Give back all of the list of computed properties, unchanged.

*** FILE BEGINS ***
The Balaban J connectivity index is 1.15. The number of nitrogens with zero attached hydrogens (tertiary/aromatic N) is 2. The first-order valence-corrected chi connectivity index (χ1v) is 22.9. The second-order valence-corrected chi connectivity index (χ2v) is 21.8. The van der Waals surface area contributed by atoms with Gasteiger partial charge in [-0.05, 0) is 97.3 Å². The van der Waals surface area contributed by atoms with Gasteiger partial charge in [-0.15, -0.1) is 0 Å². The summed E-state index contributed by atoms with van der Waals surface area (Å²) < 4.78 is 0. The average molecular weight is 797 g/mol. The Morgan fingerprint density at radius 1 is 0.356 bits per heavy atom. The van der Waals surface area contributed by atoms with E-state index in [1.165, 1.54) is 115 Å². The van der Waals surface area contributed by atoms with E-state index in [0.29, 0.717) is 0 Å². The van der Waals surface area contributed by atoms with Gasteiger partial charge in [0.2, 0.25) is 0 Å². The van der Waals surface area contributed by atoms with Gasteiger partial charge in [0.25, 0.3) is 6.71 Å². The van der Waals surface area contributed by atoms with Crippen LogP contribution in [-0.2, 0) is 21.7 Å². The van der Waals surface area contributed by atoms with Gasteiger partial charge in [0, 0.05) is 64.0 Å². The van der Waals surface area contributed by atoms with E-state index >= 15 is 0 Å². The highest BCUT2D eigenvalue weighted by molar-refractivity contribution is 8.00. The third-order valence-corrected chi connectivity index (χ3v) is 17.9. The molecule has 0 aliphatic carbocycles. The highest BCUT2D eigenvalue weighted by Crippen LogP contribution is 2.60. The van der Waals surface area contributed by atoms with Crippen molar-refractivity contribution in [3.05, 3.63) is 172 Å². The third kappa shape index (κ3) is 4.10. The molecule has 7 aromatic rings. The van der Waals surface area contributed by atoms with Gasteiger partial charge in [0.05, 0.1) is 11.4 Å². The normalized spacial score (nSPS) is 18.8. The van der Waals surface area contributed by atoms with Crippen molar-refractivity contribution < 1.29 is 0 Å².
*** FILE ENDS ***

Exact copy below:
The Balaban J connectivity index is 1.15. The number of nitrogens with zero attached hydrogens (tertiary/aromatic N) is 2. The first-order valence-corrected chi connectivity index (χ1v) is 22.9. The second-order valence-corrected chi connectivity index (χ2v) is 21.8. The van der Waals surface area contributed by atoms with Gasteiger partial charge in [-0.05, 0) is 97.3 Å². The van der Waals surface area contributed by atoms with Gasteiger partial charge in [-0.15, -0.1) is 0 Å². The summed E-state index contributed by atoms with van der Waals surface area (Å²) < 4.78 is 0. The average molecular weight is 797 g/mol. The Morgan fingerprint density at radius 1 is 0.356 bits per heavy atom. The van der Waals surface area contributed by atoms with E-state index in [1.165, 1.54) is 115 Å². The van der Waals surface area contributed by atoms with E-state index in [0.29, 0.717) is 0 Å². The van der Waals surface area contributed by atoms with Gasteiger partial charge in [0.2, 0.25) is 0 Å². The van der Waals surface area contributed by atoms with Gasteiger partial charge in [0.25, 0.3) is 6.71 Å². The van der Waals surface area contributed by atoms with Crippen LogP contribution in [-0.2, 0) is 21.7 Å². The van der Waals surface area contributed by atoms with Gasteiger partial charge in [0, 0.05) is 64.0 Å². The van der Waals surface area contributed by atoms with E-state index >= 15 is 0 Å². The highest BCUT2D eigenvalue weighted by molar-refractivity contribution is 8.00. The third-order valence-corrected chi connectivity index (χ3v) is 17.9. The molecule has 0 aliphatic carbocycles. The highest BCUT2D eigenvalue weighted by Crippen LogP contribution is 2.60. The van der Waals surface area contributed by atoms with Crippen molar-refractivity contribution in [3.05, 3.63) is 172 Å². The third kappa shape index (κ3) is 4.10. The molecule has 7 aromatic rings. The van der Waals surface area contributed by atoms with Gasteiger partial charge in [0.05, 0.1) is 11.4 Å². The normalized spacial score (nSPS) is 18.8. The van der Waals surface area contributed by atoms with Crippen molar-refractivity contribution < 1.29 is 0 Å².